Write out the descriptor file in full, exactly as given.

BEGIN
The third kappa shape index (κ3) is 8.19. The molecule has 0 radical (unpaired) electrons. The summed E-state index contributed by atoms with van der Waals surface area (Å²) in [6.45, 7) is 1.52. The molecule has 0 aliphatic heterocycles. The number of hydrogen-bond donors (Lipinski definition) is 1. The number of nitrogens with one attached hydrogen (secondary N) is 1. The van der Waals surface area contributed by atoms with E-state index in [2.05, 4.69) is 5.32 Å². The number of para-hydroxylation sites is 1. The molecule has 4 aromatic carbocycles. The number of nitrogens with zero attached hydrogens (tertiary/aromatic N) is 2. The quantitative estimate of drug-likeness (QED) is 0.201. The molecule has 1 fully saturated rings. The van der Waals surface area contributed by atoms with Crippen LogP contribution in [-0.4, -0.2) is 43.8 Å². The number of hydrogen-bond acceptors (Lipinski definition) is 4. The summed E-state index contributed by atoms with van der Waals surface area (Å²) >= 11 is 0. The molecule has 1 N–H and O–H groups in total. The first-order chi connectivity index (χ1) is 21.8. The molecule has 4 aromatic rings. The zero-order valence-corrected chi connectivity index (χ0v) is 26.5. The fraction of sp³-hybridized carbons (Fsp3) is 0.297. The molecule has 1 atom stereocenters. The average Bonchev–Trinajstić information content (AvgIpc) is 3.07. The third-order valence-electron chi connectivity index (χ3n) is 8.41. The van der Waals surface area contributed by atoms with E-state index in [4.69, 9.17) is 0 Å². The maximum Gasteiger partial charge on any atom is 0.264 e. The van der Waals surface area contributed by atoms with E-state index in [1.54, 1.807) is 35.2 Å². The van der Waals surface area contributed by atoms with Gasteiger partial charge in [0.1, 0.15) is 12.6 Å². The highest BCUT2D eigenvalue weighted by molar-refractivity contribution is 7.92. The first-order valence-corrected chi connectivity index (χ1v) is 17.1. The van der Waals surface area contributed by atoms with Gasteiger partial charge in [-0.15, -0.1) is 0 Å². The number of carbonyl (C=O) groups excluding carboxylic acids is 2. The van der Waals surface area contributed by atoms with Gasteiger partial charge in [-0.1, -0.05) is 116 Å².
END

The third kappa shape index (κ3) is 8.19. The molecule has 0 radical (unpaired) electrons. The summed E-state index contributed by atoms with van der Waals surface area (Å²) in [6.45, 7) is 1.52. The molecule has 0 aliphatic heterocycles. The number of hydrogen-bond donors (Lipinski definition) is 1. The number of nitrogens with one attached hydrogen (secondary N) is 1. The van der Waals surface area contributed by atoms with E-state index in [2.05, 4.69) is 5.32 Å². The number of para-hydroxylation sites is 1. The molecule has 4 aromatic carbocycles. The number of nitrogens with zero attached hydrogens (tertiary/aromatic N) is 2. The quantitative estimate of drug-likeness (QED) is 0.201. The molecule has 1 fully saturated rings. The van der Waals surface area contributed by atoms with Crippen LogP contribution in [-0.4, -0.2) is 43.8 Å². The number of hydrogen-bond acceptors (Lipinski definition) is 4. The summed E-state index contributed by atoms with van der Waals surface area (Å²) >= 11 is 0. The molecule has 1 N–H and O–H groups in total. The first-order chi connectivity index (χ1) is 21.8. The molecule has 4 aromatic rings. The zero-order valence-corrected chi connectivity index (χ0v) is 26.5. The fraction of sp³-hybridized carbons (Fsp3) is 0.297. The molecule has 1 atom stereocenters. The average Bonchev–Trinajstić information content (AvgIpc) is 3.07. The third-order valence-electron chi connectivity index (χ3n) is 8.41. The van der Waals surface area contributed by atoms with E-state index in [4.69, 9.17) is 0 Å². The maximum Gasteiger partial charge on any atom is 0.264 e. The van der Waals surface area contributed by atoms with E-state index in [1.54, 1.807) is 35.2 Å². The van der Waals surface area contributed by atoms with Gasteiger partial charge in [0.1, 0.15) is 12.6 Å². The highest BCUT2D eigenvalue weighted by molar-refractivity contribution is 7.92. The first-order valence-corrected chi connectivity index (χ1v) is 17.1. The van der Waals surface area contributed by atoms with Gasteiger partial charge in [-0.15, -0.1) is 0 Å². The number of carbonyl (C=O) groups excluding carboxylic acids is 2. The van der Waals surface area contributed by atoms with Gasteiger partial charge in [-0.1, -0.05) is 116 Å².